Čakovec or Zrinski Castle is the biggest fortification in Međimurje County. It was constructed of hewn stone and red brick, and, during its more than 7-century-long history, subjected to several reconstructions. Today it is partly restored.
First fortification was built in the 13th century by Count Dimitrius Csáky, after whom the city of Čakovec is named. It was later owned by many other notable families, including the House of Lacković, the Counts of Celje as well as the House of Ernušt, House of Zrinski, House of Feštetić and others.
Nikola Šubić Zrinski, Ban (viceroy) of Croatia and hero of Siget, was granted the castle together with the whole area of Međimurje on 12 March 1546 from King Ferdinand as a compensation for his battles against the Ottomans.
Nikola Šubić Zrinski's great-grandson Nikola VII Zrinski, long-term Ban of Croatia and famous warrior against the Turks, was born in Čakovec Castle in 1620 to Juraj V Zrinski and Magdalena Zrinski née Széchy. In his castle he established and owned a unique book collection named 'Bibliotheca Zriniana'.
In 1660 the castle was visited by Evliya Çelebi, Turkish traveller and writer, and in 1661 by Jacobus Tollius, Dutch philologist. The famous Hungarian poet-general Miklós Zrínyi died here in 18 Nov 1664.
On 30 April 1738 castle was heavily damaged in an earthquake. It was immediately rebuilt and redesigned in baroque style, and it was given its present-day look. Water-filled moats, that entirely surrounded the castle, were later drained and filled with earth.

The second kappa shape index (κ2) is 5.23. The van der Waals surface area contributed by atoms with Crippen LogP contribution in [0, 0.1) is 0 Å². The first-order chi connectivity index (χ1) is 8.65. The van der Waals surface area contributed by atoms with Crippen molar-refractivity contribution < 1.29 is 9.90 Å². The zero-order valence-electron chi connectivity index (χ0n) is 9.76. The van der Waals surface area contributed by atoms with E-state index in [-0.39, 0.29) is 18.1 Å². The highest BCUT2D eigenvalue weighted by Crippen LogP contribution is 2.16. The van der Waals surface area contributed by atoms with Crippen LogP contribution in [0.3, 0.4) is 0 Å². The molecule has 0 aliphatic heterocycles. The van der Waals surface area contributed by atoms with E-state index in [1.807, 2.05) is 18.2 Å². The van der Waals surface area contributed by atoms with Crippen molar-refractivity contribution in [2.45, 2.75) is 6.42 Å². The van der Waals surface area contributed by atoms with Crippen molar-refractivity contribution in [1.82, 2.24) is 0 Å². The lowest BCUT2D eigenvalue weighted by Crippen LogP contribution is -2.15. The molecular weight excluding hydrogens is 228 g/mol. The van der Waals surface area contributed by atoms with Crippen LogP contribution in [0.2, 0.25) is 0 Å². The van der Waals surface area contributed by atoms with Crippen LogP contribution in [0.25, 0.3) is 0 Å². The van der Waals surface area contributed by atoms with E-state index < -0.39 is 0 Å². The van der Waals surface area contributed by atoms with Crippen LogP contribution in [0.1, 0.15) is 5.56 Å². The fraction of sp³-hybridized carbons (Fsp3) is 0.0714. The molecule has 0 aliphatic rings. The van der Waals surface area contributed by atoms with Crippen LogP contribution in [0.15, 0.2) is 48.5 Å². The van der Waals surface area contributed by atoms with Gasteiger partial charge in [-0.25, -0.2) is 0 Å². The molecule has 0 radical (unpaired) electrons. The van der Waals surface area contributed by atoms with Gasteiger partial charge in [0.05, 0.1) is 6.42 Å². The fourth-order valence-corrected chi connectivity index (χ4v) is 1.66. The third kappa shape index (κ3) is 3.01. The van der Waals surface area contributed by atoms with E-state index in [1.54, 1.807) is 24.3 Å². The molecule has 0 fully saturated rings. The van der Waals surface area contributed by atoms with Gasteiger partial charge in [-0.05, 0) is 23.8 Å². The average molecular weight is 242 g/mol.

The castle's main palace houses the Međimurje County Museum, the biggest museum in the county, and its atrium is also used as an outdoor theatre during the summer months. The place was the scene of the Zrinski-Frankopan conspiracy, a significant event in the history of Croatia.References:
The Castle of Gruyères is one of the most famous in Switzerland. It was built between 1270 and 1282, following the typical square plan of the fortifications in Savoy. It was the property of the Counts of Gruyères until the bankruptcy of the Count Michel in 1554. His creditors the cantons of Fribourg and Bern shared his earldom. From 1555 to 1798 the castle became residence to the bailiffs and then to the prefects sent by Fribourg.
In 1849 the castle was sold to the Bovy and Balland families, who used the castle as their summer residency and restored it. The castle was then bought back by the canton of Fribourg in 1938, made into a museum and opened to the public. Since 1993, a foundation ensures the conservation as well as the highlighting of the building and the art collection.
The castle is the home of three capes of the Order of the Golden Fleece. They were part of the war booty captured by the Swiss Confederates (which included troops from Gruyères) at the Battle of Morat against Charles the Bold, Duke of Burgundy in 1476. As Charles the Bold was celebrating the anniversary of his father's death, one of the capes is a black velvet sacerdotal vestment with Philip the Good's emblem sewn into it.
A collection of landscapes by 19th century artists Jean-Baptiste-Camille Corot, Barthélemy Menn and others are on display in the castle.